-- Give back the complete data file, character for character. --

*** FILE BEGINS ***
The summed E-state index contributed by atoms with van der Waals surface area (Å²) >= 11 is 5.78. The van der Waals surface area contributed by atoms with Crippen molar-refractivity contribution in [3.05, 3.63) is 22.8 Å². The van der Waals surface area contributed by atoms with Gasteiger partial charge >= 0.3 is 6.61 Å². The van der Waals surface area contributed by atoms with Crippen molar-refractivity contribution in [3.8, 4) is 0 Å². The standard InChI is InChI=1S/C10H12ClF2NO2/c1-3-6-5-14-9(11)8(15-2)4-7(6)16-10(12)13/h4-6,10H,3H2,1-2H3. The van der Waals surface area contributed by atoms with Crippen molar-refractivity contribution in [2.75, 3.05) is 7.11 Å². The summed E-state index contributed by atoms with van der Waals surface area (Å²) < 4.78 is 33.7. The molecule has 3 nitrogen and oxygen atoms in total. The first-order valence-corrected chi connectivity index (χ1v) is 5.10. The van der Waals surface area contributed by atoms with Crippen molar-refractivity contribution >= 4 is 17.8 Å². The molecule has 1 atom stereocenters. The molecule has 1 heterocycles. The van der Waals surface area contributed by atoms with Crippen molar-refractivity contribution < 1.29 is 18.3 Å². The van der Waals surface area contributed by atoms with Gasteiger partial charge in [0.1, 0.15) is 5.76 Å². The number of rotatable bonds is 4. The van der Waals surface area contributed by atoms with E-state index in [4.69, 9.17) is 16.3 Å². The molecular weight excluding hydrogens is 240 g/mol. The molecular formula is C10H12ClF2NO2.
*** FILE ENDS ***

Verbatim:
The summed E-state index contributed by atoms with van der Waals surface area (Å²) >= 11 is 5.78. The van der Waals surface area contributed by atoms with Crippen molar-refractivity contribution in [3.05, 3.63) is 22.8 Å². The van der Waals surface area contributed by atoms with Gasteiger partial charge >= 0.3 is 6.61 Å². The van der Waals surface area contributed by atoms with Crippen molar-refractivity contribution in [3.8, 4) is 0 Å². The standard InChI is InChI=1S/C10H12ClF2NO2/c1-3-6-5-14-9(11)8(15-2)4-7(6)16-10(12)13/h4-6,10H,3H2,1-2H3. The van der Waals surface area contributed by atoms with Crippen molar-refractivity contribution in [2.75, 3.05) is 7.11 Å². The summed E-state index contributed by atoms with van der Waals surface area (Å²) < 4.78 is 33.7. The molecule has 3 nitrogen and oxygen atoms in total. The first-order valence-corrected chi connectivity index (χ1v) is 5.10. The van der Waals surface area contributed by atoms with Crippen molar-refractivity contribution >= 4 is 17.8 Å². The molecule has 1 atom stereocenters. The molecule has 1 heterocycles. The van der Waals surface area contributed by atoms with Crippen molar-refractivity contribution < 1.29 is 18.3 Å². The van der Waals surface area contributed by atoms with Gasteiger partial charge in [0.1, 0.15) is 5.76 Å². The number of rotatable bonds is 4. The van der Waals surface area contributed by atoms with E-state index in [4.69, 9.17) is 16.3 Å². The molecular weight excluding hydrogens is 240 g/mol. The molecular formula is C10H12ClF2NO2.